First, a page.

NEOShield Coalition to Investigate Asteroid Deflection Technologies

An artist's conception of a Near Earth Object impacting Earth (Credits: Don Davis/NASA).

A new international consortium was launched this week to investigate the probability of an impact on Earth by one of the tens of thousands of Near Earth Objects (NEO) currently being tracked, and to investigate several potential options for collision prevention. The project, known as NEOShield, will be headed by the German Space Agency (DLR) in partnership with research institutions in five different countries, the Russian space agency, and the British, French, and German offices of EADS Atrium.

“Over the next three and a half years [NEOSheild] will investigate the measures that can be employed to prevent near-Earth objects such as asteroids and comets from colliding with Earth,” said DLR officials in a statement following the project kick-off. Rusty Schweickart, former astronaut and past chairman of the B612 Foundation, praised the international aspect of the consortium. “[NEOShield] is being done by an international group of participants. This will be key, in the end, to insure that the results are widely accepted.”

An artist's conception of the Don Quijote kinetic impactor deflecting the asteroid Apophis (Credits: ESA).

The consortium will investigate the three currently most promising methods of asteroid deflection: kinetic impactors, gravity tractors, and thermonuclear blasts.

  • Kinetic impactors have been proposed to prevent an asteroid impact by intentionally ramming it to alter its course away from Earth. A mission concept of this type, named “Don Quijote” was developed in 2005 in the ESA Concurrent Design Facility (CDF). The Don Quijote mission proposed to deflect the asteroid Apophis using two separate probes, one that would ram the asteroid at over 48,000 kilometers per hour, and another that would orbit Apophis to monitor the effects of the impact.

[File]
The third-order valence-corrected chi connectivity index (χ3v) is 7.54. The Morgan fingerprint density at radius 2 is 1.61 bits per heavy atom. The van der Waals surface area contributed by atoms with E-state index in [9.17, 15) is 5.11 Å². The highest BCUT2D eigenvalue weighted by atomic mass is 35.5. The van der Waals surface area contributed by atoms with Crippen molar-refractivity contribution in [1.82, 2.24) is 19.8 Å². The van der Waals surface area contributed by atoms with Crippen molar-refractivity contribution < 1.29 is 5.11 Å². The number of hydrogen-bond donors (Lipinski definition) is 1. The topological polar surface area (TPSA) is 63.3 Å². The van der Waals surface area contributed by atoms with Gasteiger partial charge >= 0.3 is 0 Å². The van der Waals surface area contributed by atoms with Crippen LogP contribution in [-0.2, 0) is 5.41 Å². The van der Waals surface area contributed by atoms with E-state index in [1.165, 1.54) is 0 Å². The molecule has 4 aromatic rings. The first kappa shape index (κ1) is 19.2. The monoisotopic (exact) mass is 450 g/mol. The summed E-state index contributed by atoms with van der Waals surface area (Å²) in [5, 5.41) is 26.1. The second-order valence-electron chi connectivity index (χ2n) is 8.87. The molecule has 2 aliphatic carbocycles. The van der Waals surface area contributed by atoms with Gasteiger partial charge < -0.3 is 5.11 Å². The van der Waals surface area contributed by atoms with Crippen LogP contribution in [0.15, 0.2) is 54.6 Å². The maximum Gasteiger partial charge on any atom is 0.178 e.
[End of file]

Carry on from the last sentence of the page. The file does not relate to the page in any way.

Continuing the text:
• Gravity tractors have been proposed as an alternative way to deflect asteroids without physically contacting them. In this concept, a probe would remain along side the asteroid, using the (albeit small) added gravity of the probe to gradually drag the asteroid off course. To remain in this position, however, several technical issues need to be resolved, including the development of a propulsion system (potentially ion thrusters) that could operate reliably and continuously for up to 10 years.
  • Nuclear detonations on or near the surface of an asteroid could be used as a method to deflect asteroids, and could be particularly useful if the time between detection of an asteroid and the time until impact is too short for kinetic impactors or gravity tractors to be effective. The Russian portion of the NEOShield project will be investigating how an asteroid may respond to a nuclear detonation, and potential contingency scenarios in which the detonation is ineffective at completely deflecting the object. However, the use of nuclear devices in space is a particularly sensitive topic both politically and legally; Alan Harris, NEOShield project leader at DLR, emphasized that “[NEOShield] does not advocate testing nuclear explosives in space and will not be studying nuclear weapons technology.”

The NEOShield program is being financed by the European Comission, which has committed roughly 4 million euros to the program. Although it will not develop the actual technology required for collision avoidance, the program is viewed by many as an important first step in eventually preventing catastrophic NEO impacts. “The development of a ‘game plan’ […] is distinct from executing the ‘game plan’. But without having thought through the options, criteria, triggering elements and such ahead of time, no action will ever be taken,” said Schweickart. “Developing the game plan will be necessary much more frequently than actually executing it.”

The video below shows an animation of ESA’s Don Quijote kinetic impactor concept.